Although bulky and less portable than other tree stands, ladder stands are superior for a number of reasons. For example, getting in a ladder stand is relatively safe because most have wide ladders that make climbing easy. Ladder stands typically employ wider platforms that are more comfortable if you plan on sitting for long periods. Additionally, the stands often come standard with a padded bar that doubles as a safety restraint and gun rest. In terms of price, ladder stands with a platform run from $100 to $200 and will get you anywhere from 12 to 20 feet off the ground.

Hang-on stands are perhaps the most portable, and arguably the most versatile of all the types of treestands. They fit in virtually any tree that grows straight up and hang at heights from mere inches off the ground to as high as a tree will allow. Furthermore, many hang-on stand models weigh less than 10 pounds and support weights up to 275 pounds.

With hang-on stands, you must buy separate climbing equipment. Steps that screw into trees are popular on private land where no restrictions on their use exist. On public land such as the Pat Mayse Wildlife Management Area in Lamar County, the use of spikes or screw-in steps is prohibited. Therefore, hunters there must use strap-on tree steps or strap-on ladders to access their hang-on treestands.

For the record, hang-on stands run from $50 to $200 at most major retailers.

The last type of portable treestand, climbing stands, employs tree-gripping lugs that allow users to climb trees as high as they'd like and position the stand where it's most advantageous. Incredibly comfortable, climbing stands have many of the same advantages as hang-on stands without the use of steps.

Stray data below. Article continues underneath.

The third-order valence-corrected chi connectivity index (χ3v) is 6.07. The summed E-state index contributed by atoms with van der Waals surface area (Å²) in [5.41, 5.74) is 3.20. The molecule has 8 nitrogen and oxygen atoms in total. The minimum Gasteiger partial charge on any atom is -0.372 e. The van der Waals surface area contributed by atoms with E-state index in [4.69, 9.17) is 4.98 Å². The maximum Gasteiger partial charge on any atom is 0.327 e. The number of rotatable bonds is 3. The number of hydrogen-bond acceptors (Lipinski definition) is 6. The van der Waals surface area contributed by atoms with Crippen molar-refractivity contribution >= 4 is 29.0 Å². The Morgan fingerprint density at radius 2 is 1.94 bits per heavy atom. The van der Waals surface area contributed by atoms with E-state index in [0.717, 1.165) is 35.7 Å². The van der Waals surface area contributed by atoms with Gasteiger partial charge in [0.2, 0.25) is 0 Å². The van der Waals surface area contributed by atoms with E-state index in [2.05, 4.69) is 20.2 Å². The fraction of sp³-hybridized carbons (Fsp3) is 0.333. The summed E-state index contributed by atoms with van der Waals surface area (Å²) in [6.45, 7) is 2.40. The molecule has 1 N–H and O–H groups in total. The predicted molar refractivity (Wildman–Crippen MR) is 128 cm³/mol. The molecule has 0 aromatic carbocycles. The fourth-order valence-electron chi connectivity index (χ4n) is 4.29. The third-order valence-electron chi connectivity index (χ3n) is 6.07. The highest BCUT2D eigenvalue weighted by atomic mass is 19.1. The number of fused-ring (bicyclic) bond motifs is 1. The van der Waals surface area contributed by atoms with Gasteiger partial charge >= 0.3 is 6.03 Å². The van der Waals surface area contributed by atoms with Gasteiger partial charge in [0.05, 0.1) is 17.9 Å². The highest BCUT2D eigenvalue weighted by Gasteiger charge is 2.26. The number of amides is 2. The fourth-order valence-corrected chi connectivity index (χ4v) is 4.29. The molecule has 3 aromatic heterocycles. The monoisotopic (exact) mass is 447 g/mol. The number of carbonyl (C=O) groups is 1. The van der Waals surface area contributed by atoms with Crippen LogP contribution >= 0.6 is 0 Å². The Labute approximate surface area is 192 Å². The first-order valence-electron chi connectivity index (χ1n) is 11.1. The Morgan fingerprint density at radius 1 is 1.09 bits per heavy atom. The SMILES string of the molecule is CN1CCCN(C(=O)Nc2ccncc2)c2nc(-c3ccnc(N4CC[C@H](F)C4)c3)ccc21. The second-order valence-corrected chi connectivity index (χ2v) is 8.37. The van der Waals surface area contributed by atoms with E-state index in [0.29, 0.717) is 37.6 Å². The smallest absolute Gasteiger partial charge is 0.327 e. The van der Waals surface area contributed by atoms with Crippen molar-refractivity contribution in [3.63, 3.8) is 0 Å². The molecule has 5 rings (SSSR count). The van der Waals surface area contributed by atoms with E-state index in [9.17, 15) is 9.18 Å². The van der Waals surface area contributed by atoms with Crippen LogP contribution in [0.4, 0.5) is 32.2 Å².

One of the shortfalls of climbing stands is that their use is limited to straight growing trees with no low limbs. However, climbing stands shine in pine forests or ash bottomlands. On price, $140 to $300 will get you climbing.

Location, location, location

"The three things I look for when placing a stand are concealment, good ambush zones and wind direction," confides Tyge Floyd, a Dallas-based professional video-grapher and owner of an Internet-based hunting marketing firm. "When I choose a stand location, I want thick vegetation behind me to help me blend in with the surroundings so I can move slowly without being spotted."

Floyd ought to know. He has hunted big game all over the southwestern United States and has arrowed record-book-class elk and white-tailed deer using treestands. He explains that he likes to look for areas that serve as natural speed bumps for wildlife. Often, he'll hang his stands close to an interior fence line or creek where animals pause before crossing. The tactic, he says, buys him extra time to get a shot away.

One of the biggest factors that dictates Floyd's stand placement is wind direction. White-tailed bucks have a super-sensitive nose and Floyd considers that fact every time he climbs in a stand.

"If you don't have the wind in your favor, the chances of taking game from any stand are slim. I always pick a stand where the wind will blow my scent away from the direction I think the deer will be coming. If the prevailing wind is from the south-southwest, as it is so often in October, I like to hang my stands north-northeast of my targeted ambush zone. If the wind is wrong for a particular stand, I move somewhere else."